The patient had previously mentioned that he considered himself to be somewhat psychic and in the habit of making prophecies, which people were often unhappy about. On the other hand he had previously shown no interest in subjects relating to politics and terrorism. Carpenter chalked his rant up to his anger at some family members. However this session occurred a few days before the 9/11 attacks, and it was when he read back his notes at the start of the next session that he realised the coincidence, one of several such that he noted with this patient.

I have to say honestly, I have found this book curiously hard to review, which is probably why I have been putting it off for so long. This puzzles me because I actually rate it very highly. It’s an absolute treasure trove of insights, and persuasive in promoting a new way of thinking about psi. Quite apart from that, it provides an excellent overview of contemporary parapsychology, with an unusual richness of detail. Some of it would make more immediate sense to a psychology graduate than to a lay reader, and indeed, I can imagine it one day being read in universities as a text book. But none of it is inaccessible; on the contrary, the ideas are clearly and elegantly expressed. It’s the sort of book that one could pick up anywhere and dip into to get a sense of the mechanism working in different contexts.

In fact nothing I can say here will really do justice to it. I’d rate it along with Irreducible Mind as a major contribution to the field.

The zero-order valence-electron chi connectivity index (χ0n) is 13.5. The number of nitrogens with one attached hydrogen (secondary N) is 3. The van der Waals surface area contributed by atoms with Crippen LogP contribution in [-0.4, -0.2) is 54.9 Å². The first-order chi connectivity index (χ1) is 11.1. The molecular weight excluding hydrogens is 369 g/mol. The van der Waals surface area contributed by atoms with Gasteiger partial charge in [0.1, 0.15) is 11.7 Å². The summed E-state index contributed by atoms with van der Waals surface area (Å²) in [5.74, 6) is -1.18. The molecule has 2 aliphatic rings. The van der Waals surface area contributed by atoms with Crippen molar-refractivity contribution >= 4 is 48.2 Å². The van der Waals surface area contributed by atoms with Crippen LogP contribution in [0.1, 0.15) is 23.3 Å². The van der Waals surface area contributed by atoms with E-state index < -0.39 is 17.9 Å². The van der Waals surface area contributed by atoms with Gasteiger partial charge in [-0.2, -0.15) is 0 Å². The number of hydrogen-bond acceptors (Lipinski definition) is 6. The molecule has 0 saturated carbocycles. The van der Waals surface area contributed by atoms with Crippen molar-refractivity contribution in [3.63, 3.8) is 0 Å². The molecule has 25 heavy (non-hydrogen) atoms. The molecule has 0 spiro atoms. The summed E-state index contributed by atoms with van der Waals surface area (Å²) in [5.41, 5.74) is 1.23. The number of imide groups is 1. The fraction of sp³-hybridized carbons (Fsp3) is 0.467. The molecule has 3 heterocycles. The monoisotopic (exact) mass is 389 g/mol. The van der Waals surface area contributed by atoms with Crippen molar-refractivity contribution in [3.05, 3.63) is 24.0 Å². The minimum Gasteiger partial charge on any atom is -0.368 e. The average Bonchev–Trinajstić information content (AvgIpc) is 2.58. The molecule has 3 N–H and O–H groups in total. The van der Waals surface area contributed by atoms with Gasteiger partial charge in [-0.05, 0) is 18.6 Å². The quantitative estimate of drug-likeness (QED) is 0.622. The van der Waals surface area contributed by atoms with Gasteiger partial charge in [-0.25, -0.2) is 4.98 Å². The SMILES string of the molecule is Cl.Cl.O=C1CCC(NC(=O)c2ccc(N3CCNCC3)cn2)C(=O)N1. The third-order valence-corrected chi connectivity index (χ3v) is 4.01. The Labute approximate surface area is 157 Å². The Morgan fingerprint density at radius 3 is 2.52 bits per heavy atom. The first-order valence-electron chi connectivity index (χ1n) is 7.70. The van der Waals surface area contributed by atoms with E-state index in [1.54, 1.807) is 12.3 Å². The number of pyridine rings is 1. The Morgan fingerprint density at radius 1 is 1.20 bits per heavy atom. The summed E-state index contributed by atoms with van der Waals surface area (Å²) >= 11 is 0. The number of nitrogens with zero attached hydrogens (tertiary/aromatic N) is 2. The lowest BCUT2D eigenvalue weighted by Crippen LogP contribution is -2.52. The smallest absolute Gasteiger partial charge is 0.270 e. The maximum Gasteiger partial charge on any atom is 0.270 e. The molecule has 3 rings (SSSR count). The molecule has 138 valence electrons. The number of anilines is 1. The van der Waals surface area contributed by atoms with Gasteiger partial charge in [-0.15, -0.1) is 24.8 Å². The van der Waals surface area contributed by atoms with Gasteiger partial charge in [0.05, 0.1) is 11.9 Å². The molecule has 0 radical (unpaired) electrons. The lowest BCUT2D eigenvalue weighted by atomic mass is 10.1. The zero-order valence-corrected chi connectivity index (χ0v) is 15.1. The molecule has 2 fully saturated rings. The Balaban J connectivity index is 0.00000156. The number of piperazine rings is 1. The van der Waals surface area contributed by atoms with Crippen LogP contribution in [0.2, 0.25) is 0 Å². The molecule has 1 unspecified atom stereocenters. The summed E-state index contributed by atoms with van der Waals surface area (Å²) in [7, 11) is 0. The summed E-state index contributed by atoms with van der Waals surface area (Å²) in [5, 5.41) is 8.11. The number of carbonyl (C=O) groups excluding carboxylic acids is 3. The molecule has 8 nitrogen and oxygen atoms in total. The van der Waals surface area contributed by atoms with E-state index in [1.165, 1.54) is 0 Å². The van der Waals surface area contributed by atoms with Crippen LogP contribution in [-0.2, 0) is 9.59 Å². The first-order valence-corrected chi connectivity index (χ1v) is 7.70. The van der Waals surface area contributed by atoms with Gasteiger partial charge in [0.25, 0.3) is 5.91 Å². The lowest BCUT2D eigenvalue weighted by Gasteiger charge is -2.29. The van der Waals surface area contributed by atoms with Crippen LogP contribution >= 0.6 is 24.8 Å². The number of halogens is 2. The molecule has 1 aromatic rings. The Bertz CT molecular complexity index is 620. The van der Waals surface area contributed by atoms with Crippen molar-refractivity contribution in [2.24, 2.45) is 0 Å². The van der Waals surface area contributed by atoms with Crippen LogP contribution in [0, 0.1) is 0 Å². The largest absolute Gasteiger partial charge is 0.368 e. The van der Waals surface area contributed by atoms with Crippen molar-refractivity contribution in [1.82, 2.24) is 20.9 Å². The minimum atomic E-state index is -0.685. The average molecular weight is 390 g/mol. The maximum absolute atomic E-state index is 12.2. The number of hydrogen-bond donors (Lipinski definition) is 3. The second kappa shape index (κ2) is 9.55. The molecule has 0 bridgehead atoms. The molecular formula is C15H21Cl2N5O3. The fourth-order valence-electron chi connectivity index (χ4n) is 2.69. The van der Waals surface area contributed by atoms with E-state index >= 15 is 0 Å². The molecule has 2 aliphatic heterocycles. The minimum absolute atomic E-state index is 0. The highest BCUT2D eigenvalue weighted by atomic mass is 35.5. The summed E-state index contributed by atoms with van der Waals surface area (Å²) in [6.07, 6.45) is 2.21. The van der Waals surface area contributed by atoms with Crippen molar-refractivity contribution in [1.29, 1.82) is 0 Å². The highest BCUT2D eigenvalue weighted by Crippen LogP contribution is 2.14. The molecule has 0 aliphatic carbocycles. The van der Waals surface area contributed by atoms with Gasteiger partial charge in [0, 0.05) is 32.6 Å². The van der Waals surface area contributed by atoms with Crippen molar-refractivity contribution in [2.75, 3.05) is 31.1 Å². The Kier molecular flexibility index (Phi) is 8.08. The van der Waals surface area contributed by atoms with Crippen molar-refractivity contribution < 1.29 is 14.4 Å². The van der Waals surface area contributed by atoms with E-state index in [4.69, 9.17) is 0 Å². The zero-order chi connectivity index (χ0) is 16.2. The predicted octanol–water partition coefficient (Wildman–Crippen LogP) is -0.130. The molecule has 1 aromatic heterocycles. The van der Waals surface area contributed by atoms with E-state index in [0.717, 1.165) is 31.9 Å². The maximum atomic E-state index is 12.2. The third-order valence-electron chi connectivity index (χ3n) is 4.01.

So what explains my hesitation? I wonder whether it might be because the book is so far ahead of its time. It looks forward to an intellectual climate where psi is seen to be integral to human functioning, talking in the present tense about something which, alas, is still firmly in the future.

I don’t mean at all that Carpenter does not recognise this. On the contrary, he sees the idea as revolutionary. But much work still has to be done to make it acceptable. Like many parapsychologists, Carpenter is entirely secure in the belief that psi has been demonstrated by empirical findings. He speaks on behalf a community that accept that psi is real and isn’t fixated on the uncertainties and ambiguities that reassure sceptics. The problem is, this community is still very small, at least in terms of qualified people who are prepared to discuss the matter openly.

Even so, this is surely where psychology is heading, part of the eventual paradigm change. When materialist models of consciousness have started to fall out of favour this way of thinking will become normal and natural. Anyone who wants a sense of what that future might feel like will enjoy reading this book.


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This idea strikes me as fitting with one I've observed, and expressed in the comments section here previously I think, that we appear to communicate on two levels simultaneously...the normal way of verbal or written communication and via some web or sea of consciousness (a fancy way of saying "psychically"): but that the latter means only becomes apparent when the former, normal, means are delayed or interrupted.